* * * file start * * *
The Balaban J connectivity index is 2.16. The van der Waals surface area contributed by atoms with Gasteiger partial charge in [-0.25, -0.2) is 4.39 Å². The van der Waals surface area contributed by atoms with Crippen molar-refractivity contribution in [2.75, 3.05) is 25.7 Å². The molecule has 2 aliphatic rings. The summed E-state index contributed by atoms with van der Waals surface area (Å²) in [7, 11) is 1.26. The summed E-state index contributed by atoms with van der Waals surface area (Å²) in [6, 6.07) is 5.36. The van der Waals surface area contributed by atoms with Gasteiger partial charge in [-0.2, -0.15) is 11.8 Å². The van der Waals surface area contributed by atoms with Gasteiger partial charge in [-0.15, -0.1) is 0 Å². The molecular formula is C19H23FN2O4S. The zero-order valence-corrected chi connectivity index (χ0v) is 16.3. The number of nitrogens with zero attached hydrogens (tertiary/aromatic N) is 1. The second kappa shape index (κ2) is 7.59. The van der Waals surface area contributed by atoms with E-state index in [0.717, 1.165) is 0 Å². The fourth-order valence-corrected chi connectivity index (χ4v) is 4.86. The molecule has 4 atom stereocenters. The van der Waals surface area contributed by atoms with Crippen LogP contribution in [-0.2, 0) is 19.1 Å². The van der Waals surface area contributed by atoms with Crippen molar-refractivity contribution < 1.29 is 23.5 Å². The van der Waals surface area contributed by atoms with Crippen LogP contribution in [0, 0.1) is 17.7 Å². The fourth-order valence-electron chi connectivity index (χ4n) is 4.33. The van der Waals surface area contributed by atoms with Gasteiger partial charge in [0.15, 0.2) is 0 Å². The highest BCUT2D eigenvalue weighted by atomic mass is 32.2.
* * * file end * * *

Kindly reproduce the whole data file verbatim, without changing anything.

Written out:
The Balaban J connectivity index is 2.16. The van der Waals surface area contributed by atoms with Gasteiger partial charge in [-0.25, -0.2) is 4.39 Å². The van der Waals surface area contributed by atoms with Crippen molar-refractivity contribution in [2.75, 3.05) is 25.7 Å². The molecule has 2 aliphatic rings. The summed E-state index contributed by atoms with van der Waals surface area (Å²) in [7, 11) is 1.26. The summed E-state index contributed by atoms with van der Waals surface area (Å²) in [6, 6.07) is 5.36. The van der Waals surface area contributed by atoms with Gasteiger partial charge in [-0.2, -0.15) is 11.8 Å². The van der Waals surface area contributed by atoms with Gasteiger partial charge in [-0.15, -0.1) is 0 Å². The molecular formula is C19H23FN2O4S. The zero-order valence-corrected chi connectivity index (χ0v) is 16.3. The number of nitrogens with zero attached hydrogens (tertiary/aromatic N) is 1. The second kappa shape index (κ2) is 7.59. The van der Waals surface area contributed by atoms with E-state index in [0.717, 1.165) is 0 Å². The fourth-order valence-corrected chi connectivity index (χ4v) is 4.86. The molecule has 4 atom stereocenters. The van der Waals surface area contributed by atoms with Crippen LogP contribution in [-0.2, 0) is 19.1 Å². The van der Waals surface area contributed by atoms with Crippen molar-refractivity contribution < 1.29 is 23.5 Å². The van der Waals surface area contributed by atoms with Crippen LogP contribution in [0, 0.1) is 17.7 Å². The fourth-order valence-electron chi connectivity index (χ4n) is 4.33. The van der Waals surface area contributed by atoms with Gasteiger partial charge in [0.15, 0.2) is 0 Å². The highest BCUT2D eigenvalue weighted by atomic mass is 32.2.